During a candidate forum that at times became contentious, St. Clair County Board Chairman Mark Kern, a Democrat, and his Republican challenger Rodger Cook gave their pitches to a crowd of about 150 people, for why they should be elected.
At times they interrupted each other and spoke over each other.
Cook spoke about how St. Clair County missed out on millions of federal dollars to help with upgrading levees around the metro-east because Democrats didn’t want to follow federal bidding guidelines.
Cook also spoke about his recent trip to Washington, D.C. and how he spoke to former intelligence officials, and government staffers. He said he learned the county shouldn’t give up on eventually landing the National Geospatial Intelligence Agency because of issues at the selected site in St. Louis.
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He said MidAmerica Airport will never make money.
“We can’t afford to keep losing millions of dollars,” Cook said.
Kern argued the airport financials are improving and, questioned the sources Cook mentioned.
“Nameless people in Washington really aren’t real, and what they’re talking about really isn’t real,” Kern said.
Kern touted the new joint-use agreement between the county and the Scott Air Force Base.
Kern reiterated that having MidAmerica operate helps protect Scott Air Force Base from the base-closure process as well as agreements to keep development from encroaching on the base. He said the base brings a $3 billion economic impact to the local economy every year.
Kern also argued if the county ever closed the airport, the county would have to pay the federal government $300 million to $400 million as part of a grant assurance agreement signed in the 1990s, and the bond payments on that debt would be higher than the cost of running the airport. He added passenger service is growing at the airport and is moving closer to breaking even.
“MidAmerica Ariport is strong, and is going to be stronger,” Kern said.
Kern also touted the $750 million in infrastructure improvements, work going on along the East St. Louis River Front, a new ramp from the Martin Luther King Bridge to southbound Illinois 3.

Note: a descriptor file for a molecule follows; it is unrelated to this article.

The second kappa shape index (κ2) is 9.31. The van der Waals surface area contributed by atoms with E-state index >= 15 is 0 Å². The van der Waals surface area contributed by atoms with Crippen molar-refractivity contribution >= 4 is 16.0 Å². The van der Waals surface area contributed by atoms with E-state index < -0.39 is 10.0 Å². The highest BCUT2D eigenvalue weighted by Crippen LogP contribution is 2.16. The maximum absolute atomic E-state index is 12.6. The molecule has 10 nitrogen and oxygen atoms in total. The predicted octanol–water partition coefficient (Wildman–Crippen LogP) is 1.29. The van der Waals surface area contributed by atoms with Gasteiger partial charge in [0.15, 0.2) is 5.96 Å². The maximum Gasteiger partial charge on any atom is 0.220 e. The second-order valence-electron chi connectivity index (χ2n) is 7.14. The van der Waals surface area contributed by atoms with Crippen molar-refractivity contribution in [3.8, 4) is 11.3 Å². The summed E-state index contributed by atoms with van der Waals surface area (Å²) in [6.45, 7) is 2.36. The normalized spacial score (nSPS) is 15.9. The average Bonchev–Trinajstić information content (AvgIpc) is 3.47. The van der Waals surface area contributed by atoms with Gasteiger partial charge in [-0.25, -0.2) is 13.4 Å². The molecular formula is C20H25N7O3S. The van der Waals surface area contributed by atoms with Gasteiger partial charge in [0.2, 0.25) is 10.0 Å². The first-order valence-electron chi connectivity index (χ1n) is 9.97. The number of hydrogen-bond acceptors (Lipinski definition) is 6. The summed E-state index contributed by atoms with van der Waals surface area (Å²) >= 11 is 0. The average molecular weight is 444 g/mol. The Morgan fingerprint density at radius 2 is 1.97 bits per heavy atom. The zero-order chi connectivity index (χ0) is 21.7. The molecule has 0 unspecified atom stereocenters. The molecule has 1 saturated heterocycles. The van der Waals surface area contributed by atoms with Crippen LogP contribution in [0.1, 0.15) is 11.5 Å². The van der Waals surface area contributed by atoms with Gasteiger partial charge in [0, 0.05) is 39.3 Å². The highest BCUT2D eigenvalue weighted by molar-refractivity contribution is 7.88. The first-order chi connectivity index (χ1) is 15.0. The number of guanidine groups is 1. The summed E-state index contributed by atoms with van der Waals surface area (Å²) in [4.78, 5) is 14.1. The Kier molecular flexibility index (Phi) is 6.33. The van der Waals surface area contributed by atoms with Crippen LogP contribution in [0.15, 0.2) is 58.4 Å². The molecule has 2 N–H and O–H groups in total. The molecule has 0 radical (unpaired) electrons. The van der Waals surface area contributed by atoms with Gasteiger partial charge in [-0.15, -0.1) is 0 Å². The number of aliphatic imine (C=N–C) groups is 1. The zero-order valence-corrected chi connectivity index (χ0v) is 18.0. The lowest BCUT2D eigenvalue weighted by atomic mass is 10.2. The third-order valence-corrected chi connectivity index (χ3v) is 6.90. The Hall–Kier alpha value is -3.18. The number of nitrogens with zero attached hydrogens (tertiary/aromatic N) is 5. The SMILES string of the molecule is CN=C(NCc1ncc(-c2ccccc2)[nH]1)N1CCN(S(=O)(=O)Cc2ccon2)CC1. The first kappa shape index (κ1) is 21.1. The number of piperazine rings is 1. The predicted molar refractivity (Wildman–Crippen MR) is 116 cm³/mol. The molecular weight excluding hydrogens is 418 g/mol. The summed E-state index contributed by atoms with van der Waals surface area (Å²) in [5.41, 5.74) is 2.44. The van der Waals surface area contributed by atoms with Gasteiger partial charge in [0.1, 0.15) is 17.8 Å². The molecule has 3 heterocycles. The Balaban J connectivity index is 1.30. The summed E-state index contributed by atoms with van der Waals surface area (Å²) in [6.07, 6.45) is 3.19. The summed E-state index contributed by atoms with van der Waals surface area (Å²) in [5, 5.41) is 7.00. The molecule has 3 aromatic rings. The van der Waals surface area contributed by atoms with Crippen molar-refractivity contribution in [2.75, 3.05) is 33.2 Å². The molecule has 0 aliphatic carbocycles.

He said the Front Street work that is planned will open up hundreds of acres on the East St. Louis Riverfront for economic development. That project is being done with a public-private partnership.
Kern also touted the 70 percent save rate at St. Clair County Animal Control, which he said he wants to work toward being no-kill.
He touted the work with Madison and Monroe counties to fix levees in the area, helping to prevent higher flood insurance rates, when the federal government said it would take 45 years to complete.
“We worked with Republicans and Democrats and solved the levee issue,” Kern said. “In January or February of next year … we’ll complete the project and make certain people aren’t buying unnecessary flood insurance.”
Cook criticized Kern for not using federal money to help fix the levees.
Cook alleged that Kern didn’t want federal funding because “you wouldn’t have control to give it to the people you want.” Cook added, “That’s the kind of stuff we’ve got to end, and we’ve got to have competitive bidding … When we get something from the federal government for our people, we need to use it for our people.”
Kern said $24 million in federal money made available went toward the Mel Price Lock and Dam.
“We told them to ‘take that money and put it in the Mel Price Lock and Dam,’” Kern said. “The Mel Price Lock and Dam is still the most dangerous part of this levee system and it hasn’t been fixed by the federal government. We took our money and fixed our levies. We want them to take their money and fix deficiencies they created.”
Cook defended his tenure as Belleville mayor, a position he lost when Kern defeated him in the 1997 election.
He said he cut positions when a budget was going to be in deficit.
Cook said he helped defeat discrimination in hiring practices toward females and African-Americans, where their applications weren’t considered.
“I ended that, and I’m proud of that,” Cook said.
Kern countered that Cook did nothing to end discrimination as a police officer.
“Mr. Cook was a patrolman for 12 years and was silent as a church mouse, never said a word was going on,” Kern said. “He stood by and watched it ... and did nothing as 12 years of patrolman.”
Cook said when Kern became mayor, Kern increased expenditures by 32 percent.
Kern said Cook didn’t fund pensions during his time as mayor. Cook interrupted and said, “That is a lie.”
Kern responded, “It’s my turn now … We know who the liar in this group is.”
Kern also tried to tie Cook to local radio show host Bob Romanik.
Cook, however, said he’s stood up to Romanik when the talk show host insulted Cook’s family.
“Bob Romanik hasn’t given me one penny. … Nobody but the people will I represent,” Cook said.
Kern responded: “I don’t cut deals with guys like Bob Romanik, because I don’t have to deliver for him when the day is done.”